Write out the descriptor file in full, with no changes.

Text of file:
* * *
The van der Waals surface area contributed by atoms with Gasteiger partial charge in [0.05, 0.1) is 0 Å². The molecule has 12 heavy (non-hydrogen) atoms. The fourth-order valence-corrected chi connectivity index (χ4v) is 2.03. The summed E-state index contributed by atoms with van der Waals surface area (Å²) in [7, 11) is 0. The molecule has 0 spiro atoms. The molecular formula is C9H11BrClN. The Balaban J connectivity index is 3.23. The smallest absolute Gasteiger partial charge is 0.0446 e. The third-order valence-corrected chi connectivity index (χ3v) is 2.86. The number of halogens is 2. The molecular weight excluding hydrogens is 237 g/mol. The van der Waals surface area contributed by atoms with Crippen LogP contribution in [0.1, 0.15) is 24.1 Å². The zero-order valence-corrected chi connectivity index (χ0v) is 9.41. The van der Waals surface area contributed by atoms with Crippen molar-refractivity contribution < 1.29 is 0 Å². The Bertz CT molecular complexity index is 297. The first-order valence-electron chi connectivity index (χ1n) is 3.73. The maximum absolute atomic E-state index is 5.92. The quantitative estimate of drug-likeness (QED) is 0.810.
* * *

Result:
The van der Waals surface area contributed by atoms with Gasteiger partial charge in [0.05, 0.1) is 0 Å². The molecule has 12 heavy (non-hydrogen) atoms. The fourth-order valence-corrected chi connectivity index (χ4v) is 2.03. The summed E-state index contributed by atoms with van der Waals surface area (Å²) in [7, 11) is 0. The molecule has 0 spiro atoms. The molecular formula is C9H11BrClN. The Balaban J connectivity index is 3.23. The smallest absolute Gasteiger partial charge is 0.0446 e. The third-order valence-corrected chi connectivity index (χ3v) is 2.86. The number of halogens is 2. The molecular weight excluding hydrogens is 237 g/mol. The van der Waals surface area contributed by atoms with Crippen LogP contribution in [0.1, 0.15) is 24.1 Å². The zero-order valence-corrected chi connectivity index (χ0v) is 9.41. The van der Waals surface area contributed by atoms with Crippen molar-refractivity contribution < 1.29 is 0 Å². The Bertz CT molecular complexity index is 297. The first-order valence-electron chi connectivity index (χ1n) is 3.73. The maximum absolute atomic E-state index is 5.92. The quantitative estimate of drug-likeness (QED) is 0.810.